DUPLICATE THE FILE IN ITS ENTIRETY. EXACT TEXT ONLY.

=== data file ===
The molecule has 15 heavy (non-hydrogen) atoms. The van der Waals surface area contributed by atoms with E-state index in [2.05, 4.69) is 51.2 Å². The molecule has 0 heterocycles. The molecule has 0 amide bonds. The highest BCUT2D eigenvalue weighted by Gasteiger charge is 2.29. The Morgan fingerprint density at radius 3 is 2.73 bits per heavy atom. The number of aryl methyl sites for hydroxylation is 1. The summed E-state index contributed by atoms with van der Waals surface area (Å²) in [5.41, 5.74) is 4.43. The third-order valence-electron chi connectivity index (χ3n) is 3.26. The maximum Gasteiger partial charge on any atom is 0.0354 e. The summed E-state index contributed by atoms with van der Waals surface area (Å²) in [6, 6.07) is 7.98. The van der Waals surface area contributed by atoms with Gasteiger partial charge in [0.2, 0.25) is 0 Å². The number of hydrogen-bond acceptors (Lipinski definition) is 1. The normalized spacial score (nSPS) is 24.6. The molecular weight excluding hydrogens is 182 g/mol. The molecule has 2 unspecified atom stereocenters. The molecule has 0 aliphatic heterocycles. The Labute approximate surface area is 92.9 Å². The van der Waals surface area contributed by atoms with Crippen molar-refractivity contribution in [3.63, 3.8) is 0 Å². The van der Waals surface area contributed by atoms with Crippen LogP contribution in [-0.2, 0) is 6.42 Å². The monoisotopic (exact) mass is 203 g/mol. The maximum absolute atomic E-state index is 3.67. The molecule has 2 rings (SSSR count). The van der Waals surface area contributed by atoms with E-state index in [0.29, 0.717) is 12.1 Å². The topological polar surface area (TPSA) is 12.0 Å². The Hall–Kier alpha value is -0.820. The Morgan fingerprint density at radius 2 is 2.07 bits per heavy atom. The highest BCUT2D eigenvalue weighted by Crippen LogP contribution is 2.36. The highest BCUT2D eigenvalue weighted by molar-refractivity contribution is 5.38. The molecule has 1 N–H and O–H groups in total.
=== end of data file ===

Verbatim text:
The molecule has 15 heavy (non-hydrogen) atoms. The van der Waals surface area contributed by atoms with E-state index in [2.05, 4.69) is 51.2 Å². The molecule has 0 heterocycles. The molecule has 0 amide bonds. The highest BCUT2D eigenvalue weighted by Gasteiger charge is 2.29. The Morgan fingerprint density at radius 3 is 2.73 bits per heavy atom. The number of aryl methyl sites for hydroxylation is 1. The summed E-state index contributed by atoms with van der Waals surface area (Å²) in [5.41, 5.74) is 4.43. The third-order valence-electron chi connectivity index (χ3n) is 3.26. The maximum Gasteiger partial charge on any atom is 0.0354 e. The summed E-state index contributed by atoms with van der Waals surface area (Å²) in [6, 6.07) is 7.98. The van der Waals surface area contributed by atoms with Gasteiger partial charge in [0.2, 0.25) is 0 Å². The number of hydrogen-bond acceptors (Lipinski definition) is 1. The normalized spacial score (nSPS) is 24.6. The molecular weight excluding hydrogens is 182 g/mol. The molecule has 2 unspecified atom stereocenters. The molecule has 0 aliphatic heterocycles. The Labute approximate surface area is 92.9 Å². The van der Waals surface area contributed by atoms with Crippen molar-refractivity contribution in [3.63, 3.8) is 0 Å². The van der Waals surface area contributed by atoms with Crippen LogP contribution in [-0.2, 0) is 6.42 Å². The monoisotopic (exact) mass is 203 g/mol. The maximum absolute atomic E-state index is 3.67. The molecule has 2 rings (SSSR count). The van der Waals surface area contributed by atoms with E-state index in [0.29, 0.717) is 12.1 Å². The topological polar surface area (TPSA) is 12.0 Å². The Hall–Kier alpha value is -0.820. The Morgan fingerprint density at radius 2 is 2.07 bits per heavy atom. The highest BCUT2D eigenvalue weighted by Crippen LogP contribution is 2.36. The highest BCUT2D eigenvalue weighted by molar-refractivity contribution is 5.38. The molecule has 1 N–H and O–H groups in total.